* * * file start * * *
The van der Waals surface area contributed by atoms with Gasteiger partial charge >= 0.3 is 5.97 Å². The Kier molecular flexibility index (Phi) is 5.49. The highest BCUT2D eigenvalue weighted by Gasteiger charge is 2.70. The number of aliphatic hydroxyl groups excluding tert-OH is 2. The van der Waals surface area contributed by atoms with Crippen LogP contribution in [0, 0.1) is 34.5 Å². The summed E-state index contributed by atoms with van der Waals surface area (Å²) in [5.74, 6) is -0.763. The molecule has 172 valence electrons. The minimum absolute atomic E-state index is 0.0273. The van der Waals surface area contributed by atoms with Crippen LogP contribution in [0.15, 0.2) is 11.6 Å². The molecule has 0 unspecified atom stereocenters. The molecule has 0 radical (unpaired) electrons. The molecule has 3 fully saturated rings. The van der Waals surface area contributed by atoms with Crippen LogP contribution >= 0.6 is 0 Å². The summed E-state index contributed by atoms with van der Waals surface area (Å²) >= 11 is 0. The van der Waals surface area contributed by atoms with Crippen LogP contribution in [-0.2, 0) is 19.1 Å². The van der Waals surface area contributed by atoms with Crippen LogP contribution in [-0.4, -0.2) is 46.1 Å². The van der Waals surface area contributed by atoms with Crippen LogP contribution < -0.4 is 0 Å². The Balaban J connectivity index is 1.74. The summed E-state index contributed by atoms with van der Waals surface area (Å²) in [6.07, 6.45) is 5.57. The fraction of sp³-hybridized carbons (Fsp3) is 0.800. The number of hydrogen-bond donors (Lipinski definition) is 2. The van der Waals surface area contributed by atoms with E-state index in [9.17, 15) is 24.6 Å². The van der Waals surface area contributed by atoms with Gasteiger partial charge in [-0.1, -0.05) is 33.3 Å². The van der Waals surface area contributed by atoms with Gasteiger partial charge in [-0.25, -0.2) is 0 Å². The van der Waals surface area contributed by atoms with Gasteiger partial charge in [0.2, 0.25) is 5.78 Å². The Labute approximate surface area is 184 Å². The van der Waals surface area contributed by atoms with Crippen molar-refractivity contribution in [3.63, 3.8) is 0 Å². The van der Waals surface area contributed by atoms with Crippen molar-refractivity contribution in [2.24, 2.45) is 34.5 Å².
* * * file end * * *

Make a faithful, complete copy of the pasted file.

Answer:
The van der Waals surface area contributed by atoms with Gasteiger partial charge >= 0.3 is 5.97 Å². The Kier molecular flexibility index (Phi) is 5.49. The highest BCUT2D eigenvalue weighted by Gasteiger charge is 2.70. The number of aliphatic hydroxyl groups excluding tert-OH is 2. The van der Waals surface area contributed by atoms with Crippen LogP contribution in [0, 0.1) is 34.5 Å². The summed E-state index contributed by atoms with van der Waals surface area (Å²) in [5.74, 6) is -0.763. The molecule has 172 valence electrons. The minimum absolute atomic E-state index is 0.0273. The van der Waals surface area contributed by atoms with Crippen LogP contribution in [0.15, 0.2) is 11.6 Å². The molecule has 0 unspecified atom stereocenters. The molecule has 0 radical (unpaired) electrons. The molecule has 3 fully saturated rings. The van der Waals surface area contributed by atoms with Crippen LogP contribution >= 0.6 is 0 Å². The summed E-state index contributed by atoms with van der Waals surface area (Å²) >= 11 is 0. The van der Waals surface area contributed by atoms with Crippen LogP contribution in [-0.2, 0) is 19.1 Å². The van der Waals surface area contributed by atoms with Crippen LogP contribution in [-0.4, -0.2) is 46.1 Å². The van der Waals surface area contributed by atoms with Crippen LogP contribution < -0.4 is 0 Å². The Balaban J connectivity index is 1.74. The summed E-state index contributed by atoms with van der Waals surface area (Å²) in [6.07, 6.45) is 5.57. The fraction of sp³-hybridized carbons (Fsp3) is 0.800. The number of hydrogen-bond donors (Lipinski definition) is 2. The van der Waals surface area contributed by atoms with E-state index in [9.17, 15) is 24.6 Å². The van der Waals surface area contributed by atoms with Gasteiger partial charge in [-0.1, -0.05) is 33.3 Å². The van der Waals surface area contributed by atoms with Gasteiger partial charge in [-0.25, -0.2) is 0 Å². The van der Waals surface area contributed by atoms with Gasteiger partial charge in [0.2, 0.25) is 5.78 Å². The Labute approximate surface area is 184 Å². The van der Waals surface area contributed by atoms with Crippen molar-refractivity contribution in [3.63, 3.8) is 0 Å². The van der Waals surface area contributed by atoms with Crippen molar-refractivity contribution in [2.24, 2.45) is 34.5 Å².